Gerard van Westen

Applications of Artificial Intelligence in Early Drug Discovery
Pharmaceutical science is changing: the influence and catalytic effect of data science on drug discovery cannot be denied. This new development will likely be a synergistic addition to drug discovery rather than a revolutionary replacement of existing methods. Yet, the introduction of artificial intelligence methods opens up new possibilities in the design and synthesis of new drug candidates for existing diseases.

Central to drug discovery in the public domain is the ChEMBL database which provides activity data for a large group of (protein) targets and chemical structures.[1, 2] Machine learning can use this data to obtain models able to predict the activity probability of untested chemical structures (candidate drugs) contained within the large collections of chemical vendors on the basis of chemical similarity.[3]

In this talk I will give an overview of the applications currently in use at the Leiden Academic Center for Drug Research. I will highlight some examples we have published previously including the application of deep learning,[4] a machine learning technique which has proven invaluable in speech and image recognition

References
[1]          J. Sun, N. Jeliazkova, et al., J. Cheminf., 2017. 9(1): p. 17.
[2]          A. Gaulton, L.J. Bellis, et al., Nucleic Acids Res., 2012. 40(D1): p. D1100-D1107.
[3]          A. Bender and R.C. Glen, Org. Biomol. Chem., 2004. 2.
[4]          E.B. Lenselink, N. ten Dijke, et al., J. Cheminf., 2017. 9(1): p. 45.

Anne Dirkson

Data Science on Social Media for Better Coping with Side Effects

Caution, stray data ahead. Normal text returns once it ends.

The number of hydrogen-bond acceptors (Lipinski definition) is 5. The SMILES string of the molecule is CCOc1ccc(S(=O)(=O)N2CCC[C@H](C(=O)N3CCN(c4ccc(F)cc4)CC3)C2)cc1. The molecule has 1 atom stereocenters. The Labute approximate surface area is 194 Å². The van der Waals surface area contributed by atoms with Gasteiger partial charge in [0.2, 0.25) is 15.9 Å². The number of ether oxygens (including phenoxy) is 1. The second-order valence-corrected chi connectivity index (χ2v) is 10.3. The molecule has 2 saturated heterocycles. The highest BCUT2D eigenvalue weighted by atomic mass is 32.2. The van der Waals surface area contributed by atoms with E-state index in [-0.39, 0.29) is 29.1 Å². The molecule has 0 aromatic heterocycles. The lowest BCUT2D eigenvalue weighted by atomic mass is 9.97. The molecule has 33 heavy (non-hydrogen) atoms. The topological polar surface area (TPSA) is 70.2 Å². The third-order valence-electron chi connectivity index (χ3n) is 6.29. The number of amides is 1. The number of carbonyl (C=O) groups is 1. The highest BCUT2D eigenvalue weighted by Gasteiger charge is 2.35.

Patients often rely on online patient forums for first-hand advice on how they can cope with adverse side effects of their medication. This advice can include a wide range of strategies and often they relate to lifestyle changes (e.g. running); eating certain foods (e.g. pickle juice) or taking other drugs (e.g. nausea medication). However, because the forums are so large, it is often difficult for patients to search through the discussions for the advice they need. An automatic system that employs data science methods to search the forum for them would resolve this and could empower patients to manage their side effects better. This in turn would greatly improve their quality of life. In this talk, I will discuss what steps have already been taken and which steps will be taken in the future towards realizing such a system.

Marieke Vinkenoog

Data Science for Better Blood Banking
Sanquin collects more than 400.000 donations from 270.000 whole-blood donors every year. Blood products are submitted to thorough safety checks to make sure they don’t put patients at risk – however, we also take the safety of the blood donors very seriously. One big health risk for blood donors is iron deficiency anaemia. This occurs when the donor’s body does not get enough time between donations to fully restore its haemoglobin and/or ferritin levels. With a data set containing millions of donations, we explore the ways data science can lead to better blood banking. At the seminar, I will show some of my work on haemoglobin time series data, and all the challenges that come with this type of real-world data.​

The Data Science Research Programme is associated to the LCDS, LIACS and MI